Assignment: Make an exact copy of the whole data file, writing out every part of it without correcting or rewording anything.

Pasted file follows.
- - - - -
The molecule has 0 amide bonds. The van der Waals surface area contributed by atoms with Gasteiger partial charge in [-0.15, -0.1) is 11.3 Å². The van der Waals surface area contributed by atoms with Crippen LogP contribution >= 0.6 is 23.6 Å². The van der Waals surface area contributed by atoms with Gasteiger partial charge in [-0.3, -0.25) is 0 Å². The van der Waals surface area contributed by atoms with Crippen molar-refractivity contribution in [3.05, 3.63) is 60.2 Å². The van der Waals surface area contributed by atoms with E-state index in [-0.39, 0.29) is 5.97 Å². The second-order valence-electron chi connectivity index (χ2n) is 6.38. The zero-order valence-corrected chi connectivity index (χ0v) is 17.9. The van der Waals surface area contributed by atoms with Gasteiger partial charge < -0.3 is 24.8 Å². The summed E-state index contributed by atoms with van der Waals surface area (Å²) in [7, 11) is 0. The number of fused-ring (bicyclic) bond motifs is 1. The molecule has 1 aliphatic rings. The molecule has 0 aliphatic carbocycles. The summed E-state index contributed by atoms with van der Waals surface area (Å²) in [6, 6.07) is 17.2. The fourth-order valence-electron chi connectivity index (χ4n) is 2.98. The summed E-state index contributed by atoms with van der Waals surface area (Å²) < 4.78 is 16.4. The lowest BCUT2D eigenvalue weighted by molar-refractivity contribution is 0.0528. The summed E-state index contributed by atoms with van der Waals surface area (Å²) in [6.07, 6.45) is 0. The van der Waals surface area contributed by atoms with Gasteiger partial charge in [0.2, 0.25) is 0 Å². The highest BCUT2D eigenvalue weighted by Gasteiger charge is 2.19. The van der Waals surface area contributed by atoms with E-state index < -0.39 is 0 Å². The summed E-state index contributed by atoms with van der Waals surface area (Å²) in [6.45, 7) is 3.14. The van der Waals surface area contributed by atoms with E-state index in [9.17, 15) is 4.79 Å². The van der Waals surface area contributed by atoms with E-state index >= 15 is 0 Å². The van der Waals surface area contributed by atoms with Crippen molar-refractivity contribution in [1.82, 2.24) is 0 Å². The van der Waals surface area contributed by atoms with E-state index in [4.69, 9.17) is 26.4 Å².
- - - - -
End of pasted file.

The molecule has 0 amide bonds. The van der Waals surface area contributed by atoms with Gasteiger partial charge in [-0.15, -0.1) is 11.3 Å². The van der Waals surface area contributed by atoms with Crippen LogP contribution >= 0.6 is 23.6 Å². The van der Waals surface area contributed by atoms with Gasteiger partial charge in [-0.3, -0.25) is 0 Å². The van der Waals surface area contributed by atoms with Crippen molar-refractivity contribution in [3.05, 3.63) is 60.2 Å². The van der Waals surface area contributed by atoms with E-state index in [-0.39, 0.29) is 5.97 Å². The second-order valence-electron chi connectivity index (χ2n) is 6.38. The zero-order valence-corrected chi connectivity index (χ0v) is 17.9. The van der Waals surface area contributed by atoms with Gasteiger partial charge < -0.3 is 24.8 Å². The summed E-state index contributed by atoms with van der Waals surface area (Å²) in [7, 11) is 0. The number of fused-ring (bicyclic) bond motifs is 1. The molecule has 1 aliphatic rings. The molecule has 0 aliphatic carbocycles. The summed E-state index contributed by atoms with van der Waals surface area (Å²) in [6, 6.07) is 17.2. The fourth-order valence-electron chi connectivity index (χ4n) is 2.98. The summed E-state index contributed by atoms with van der Waals surface area (Å²) < 4.78 is 16.4. The lowest BCUT2D eigenvalue weighted by molar-refractivity contribution is 0.0528. The summed E-state index contributed by atoms with van der Waals surface area (Å²) in [6.07, 6.45) is 0. The van der Waals surface area contributed by atoms with Gasteiger partial charge in [0.2, 0.25) is 0 Å². The highest BCUT2D eigenvalue weighted by Gasteiger charge is 2.19. The van der Waals surface area contributed by atoms with E-state index < -0.39 is 0 Å². The summed E-state index contributed by atoms with van der Waals surface area (Å²) in [6.45, 7) is 3.14. The van der Waals surface area contributed by atoms with E-state index in [9.17, 15) is 4.79 Å². The van der Waals surface area contributed by atoms with E-state index >= 15 is 0 Å². The van der Waals surface area contributed by atoms with Crippen molar-refractivity contribution in [1.82, 2.24) is 0 Å². The van der Waals surface area contributed by atoms with E-state index in [4.69, 9.17) is 26.4 Å².